Fine im­print Amartya Sen's col­lec­tion of es­says pro­vides a del­i­cate un­der­stand­ing of con­tem­po­rary is­sues that haunt In­dia

Down to Earth - - BOOK - ANU­PAM SRI­VAS­TAVA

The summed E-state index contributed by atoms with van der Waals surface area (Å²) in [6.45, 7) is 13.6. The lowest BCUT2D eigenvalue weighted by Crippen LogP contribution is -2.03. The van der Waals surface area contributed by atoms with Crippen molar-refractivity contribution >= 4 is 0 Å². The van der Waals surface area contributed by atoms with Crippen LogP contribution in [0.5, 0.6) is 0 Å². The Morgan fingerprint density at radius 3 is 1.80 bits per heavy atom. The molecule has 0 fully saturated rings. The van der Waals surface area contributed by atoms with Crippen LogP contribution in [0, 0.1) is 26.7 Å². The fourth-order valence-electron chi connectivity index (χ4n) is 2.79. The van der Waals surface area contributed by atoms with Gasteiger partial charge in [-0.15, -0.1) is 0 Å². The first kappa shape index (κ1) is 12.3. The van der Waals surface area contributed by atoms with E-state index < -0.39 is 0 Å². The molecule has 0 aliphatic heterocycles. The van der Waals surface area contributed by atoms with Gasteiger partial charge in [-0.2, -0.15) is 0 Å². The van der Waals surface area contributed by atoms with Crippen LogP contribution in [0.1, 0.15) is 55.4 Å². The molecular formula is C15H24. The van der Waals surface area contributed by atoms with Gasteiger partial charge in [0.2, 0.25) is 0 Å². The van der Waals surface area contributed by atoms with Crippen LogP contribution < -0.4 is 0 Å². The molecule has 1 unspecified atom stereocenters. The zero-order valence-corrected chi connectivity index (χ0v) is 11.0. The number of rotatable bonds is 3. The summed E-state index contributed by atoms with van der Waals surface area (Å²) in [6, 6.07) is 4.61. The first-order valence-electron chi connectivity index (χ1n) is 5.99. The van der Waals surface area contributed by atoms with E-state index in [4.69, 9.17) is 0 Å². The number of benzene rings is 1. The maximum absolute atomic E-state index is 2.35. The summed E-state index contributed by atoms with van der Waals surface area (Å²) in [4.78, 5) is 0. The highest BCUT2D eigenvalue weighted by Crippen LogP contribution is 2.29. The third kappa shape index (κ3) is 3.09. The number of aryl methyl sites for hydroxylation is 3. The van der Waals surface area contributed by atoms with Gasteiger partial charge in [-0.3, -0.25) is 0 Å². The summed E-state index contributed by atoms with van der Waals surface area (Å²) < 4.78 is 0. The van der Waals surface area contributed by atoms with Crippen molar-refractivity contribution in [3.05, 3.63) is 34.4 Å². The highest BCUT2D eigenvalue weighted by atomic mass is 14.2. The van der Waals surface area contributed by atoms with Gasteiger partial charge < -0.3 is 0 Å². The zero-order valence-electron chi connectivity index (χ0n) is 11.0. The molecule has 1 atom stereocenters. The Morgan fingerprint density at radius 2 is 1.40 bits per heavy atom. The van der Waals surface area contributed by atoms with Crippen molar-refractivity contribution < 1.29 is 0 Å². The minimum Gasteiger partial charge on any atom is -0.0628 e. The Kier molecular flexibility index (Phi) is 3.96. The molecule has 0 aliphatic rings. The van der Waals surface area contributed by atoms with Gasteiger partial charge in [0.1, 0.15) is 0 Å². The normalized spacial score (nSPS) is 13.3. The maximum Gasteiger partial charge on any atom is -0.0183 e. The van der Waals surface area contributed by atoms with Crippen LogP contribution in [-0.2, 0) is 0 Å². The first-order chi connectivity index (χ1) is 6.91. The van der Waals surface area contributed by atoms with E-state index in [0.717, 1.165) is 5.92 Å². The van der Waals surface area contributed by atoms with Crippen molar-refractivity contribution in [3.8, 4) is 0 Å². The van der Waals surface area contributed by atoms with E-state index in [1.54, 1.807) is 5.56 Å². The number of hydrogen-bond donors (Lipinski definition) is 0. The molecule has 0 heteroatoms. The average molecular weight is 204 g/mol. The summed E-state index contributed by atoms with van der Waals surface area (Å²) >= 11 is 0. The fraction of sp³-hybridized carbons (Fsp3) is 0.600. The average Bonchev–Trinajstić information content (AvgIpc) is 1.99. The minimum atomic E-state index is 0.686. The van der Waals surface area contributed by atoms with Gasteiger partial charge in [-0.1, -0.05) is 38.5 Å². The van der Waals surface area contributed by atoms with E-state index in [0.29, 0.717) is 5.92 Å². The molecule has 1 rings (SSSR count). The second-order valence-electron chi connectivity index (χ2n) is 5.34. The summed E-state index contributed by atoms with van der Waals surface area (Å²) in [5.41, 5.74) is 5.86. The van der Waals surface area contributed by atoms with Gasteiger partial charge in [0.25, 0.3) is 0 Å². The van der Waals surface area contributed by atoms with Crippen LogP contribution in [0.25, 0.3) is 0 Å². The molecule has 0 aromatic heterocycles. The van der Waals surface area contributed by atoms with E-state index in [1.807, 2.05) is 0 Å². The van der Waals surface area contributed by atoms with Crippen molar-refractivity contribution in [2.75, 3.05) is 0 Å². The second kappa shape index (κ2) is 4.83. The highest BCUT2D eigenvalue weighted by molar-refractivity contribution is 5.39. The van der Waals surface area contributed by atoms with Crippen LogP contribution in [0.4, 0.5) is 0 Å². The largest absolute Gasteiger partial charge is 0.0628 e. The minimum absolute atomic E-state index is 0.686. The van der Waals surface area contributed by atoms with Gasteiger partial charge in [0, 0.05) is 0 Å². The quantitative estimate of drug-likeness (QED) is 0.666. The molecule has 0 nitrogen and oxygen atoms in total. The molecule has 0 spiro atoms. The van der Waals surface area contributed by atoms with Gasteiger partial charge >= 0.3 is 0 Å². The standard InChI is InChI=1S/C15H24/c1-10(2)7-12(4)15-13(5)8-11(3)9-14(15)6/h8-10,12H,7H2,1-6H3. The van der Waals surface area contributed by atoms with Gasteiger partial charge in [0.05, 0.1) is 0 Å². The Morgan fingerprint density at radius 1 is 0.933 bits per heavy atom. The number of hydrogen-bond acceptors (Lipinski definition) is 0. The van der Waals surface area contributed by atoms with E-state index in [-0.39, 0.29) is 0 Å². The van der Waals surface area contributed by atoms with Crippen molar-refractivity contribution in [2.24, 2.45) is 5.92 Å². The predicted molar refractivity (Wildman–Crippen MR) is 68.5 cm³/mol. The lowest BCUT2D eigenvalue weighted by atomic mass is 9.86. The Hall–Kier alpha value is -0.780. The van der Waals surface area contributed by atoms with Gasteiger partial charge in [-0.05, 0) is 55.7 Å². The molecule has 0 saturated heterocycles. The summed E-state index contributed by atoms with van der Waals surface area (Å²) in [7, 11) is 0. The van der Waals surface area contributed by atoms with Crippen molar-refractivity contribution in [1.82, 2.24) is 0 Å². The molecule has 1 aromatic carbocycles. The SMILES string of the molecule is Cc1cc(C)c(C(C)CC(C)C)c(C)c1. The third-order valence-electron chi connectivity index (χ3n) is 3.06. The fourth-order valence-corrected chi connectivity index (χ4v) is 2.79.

EX­CERPT THE SYS­TEM makes sure that some young peo­ple, out of a huge pool of the young, man­age to get priv­i­leged education. The pick­ing is done not through any or­ga­nized at­tempt to keep any­one out (in­deed, far from it) but through dif­fer­en­ti­a­tions that are driven by eco­nomic and so­cial in­equal­ity re­lated to class, gen­der, lo­ca­tion, and so­cial priv­i­lege. The priv­i­leged, to their credit, by and large do very well—they don't waste op­por­tu­ni­ties. Their well-earned suc­cess comes, first, in the ed­u­ca­tional es­tab­lish­ments them­selves, and then in the world at large, im­press­ing In­di­ans and for­eign­ers alike. The coun­try then cel­e­brates with aban­don the na­tion's tri­umphs . Fur­ther­more, not only do the first boys do well in life, they can also rel­ish— of course with be­com­ing mod­esty the homage they re­ceive for hav­ing done their coun­try proud . Mean­while, the last boys, and par­tic­u­larly the last girls, can't even read, not hav­ing the op­por­tu­nity of go­ing to a de­cent school—or any school at all. But even they, when they learn about the great ac­com­plish­ments of well-ed­u­cated In­di­ans, also cel­e­brate their achieve­ments and take pride in In­dia's suc­cess . So ev­ery­one, it ap­pears, is happy, and no one jumps up and down in anger.

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